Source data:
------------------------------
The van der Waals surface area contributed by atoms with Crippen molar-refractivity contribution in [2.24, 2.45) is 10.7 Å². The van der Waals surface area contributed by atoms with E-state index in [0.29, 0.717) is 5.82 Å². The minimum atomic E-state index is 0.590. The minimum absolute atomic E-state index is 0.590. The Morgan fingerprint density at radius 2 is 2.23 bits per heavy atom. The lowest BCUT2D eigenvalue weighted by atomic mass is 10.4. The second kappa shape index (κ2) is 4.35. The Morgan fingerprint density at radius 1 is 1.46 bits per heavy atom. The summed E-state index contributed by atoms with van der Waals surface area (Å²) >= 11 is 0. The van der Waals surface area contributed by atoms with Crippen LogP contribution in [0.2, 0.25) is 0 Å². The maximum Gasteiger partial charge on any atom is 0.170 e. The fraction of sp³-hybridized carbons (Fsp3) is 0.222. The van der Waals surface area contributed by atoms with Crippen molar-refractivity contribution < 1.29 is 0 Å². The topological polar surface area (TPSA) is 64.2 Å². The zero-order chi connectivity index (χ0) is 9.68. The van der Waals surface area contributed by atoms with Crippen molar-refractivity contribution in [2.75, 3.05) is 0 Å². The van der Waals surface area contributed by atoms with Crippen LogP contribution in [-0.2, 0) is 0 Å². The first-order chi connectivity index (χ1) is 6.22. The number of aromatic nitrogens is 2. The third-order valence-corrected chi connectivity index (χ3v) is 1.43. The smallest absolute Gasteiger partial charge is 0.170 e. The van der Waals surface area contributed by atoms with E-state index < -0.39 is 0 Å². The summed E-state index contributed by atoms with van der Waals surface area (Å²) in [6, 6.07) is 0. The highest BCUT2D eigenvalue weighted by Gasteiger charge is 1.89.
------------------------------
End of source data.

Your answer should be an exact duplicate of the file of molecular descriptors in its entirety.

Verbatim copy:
The van der Waals surface area contributed by atoms with Crippen molar-refractivity contribution in [2.24, 2.45) is 10.7 Å². The van der Waals surface area contributed by atoms with E-state index in [0.29, 0.717) is 5.82 Å². The minimum atomic E-state index is 0.590. The minimum absolute atomic E-state index is 0.590. The Morgan fingerprint density at radius 2 is 2.23 bits per heavy atom. The lowest BCUT2D eigenvalue weighted by atomic mass is 10.4. The second kappa shape index (κ2) is 4.35. The Morgan fingerprint density at radius 1 is 1.46 bits per heavy atom. The summed E-state index contributed by atoms with van der Waals surface area (Å²) >= 11 is 0. The van der Waals surface area contributed by atoms with Crippen LogP contribution in [0.2, 0.25) is 0 Å². The maximum Gasteiger partial charge on any atom is 0.170 e. The fraction of sp³-hybridized carbons (Fsp3) is 0.222. The van der Waals surface area contributed by atoms with Crippen molar-refractivity contribution < 1.29 is 0 Å². The topological polar surface area (TPSA) is 64.2 Å². The zero-order chi connectivity index (χ0) is 9.68. The van der Waals surface area contributed by atoms with Crippen molar-refractivity contribution in [2.75, 3.05) is 0 Å². The van der Waals surface area contributed by atoms with Crippen LogP contribution in [-0.2, 0) is 0 Å². The first-order chi connectivity index (χ1) is 6.22. The number of aromatic nitrogens is 2. The third-order valence-corrected chi connectivity index (χ3v) is 1.43. The smallest absolute Gasteiger partial charge is 0.170 e. The van der Waals surface area contributed by atoms with E-state index < -0.39 is 0 Å². The summed E-state index contributed by atoms with van der Waals surface area (Å²) in [6, 6.07) is 0. The highest BCUT2D eigenvalue weighted by Gasteiger charge is 1.89.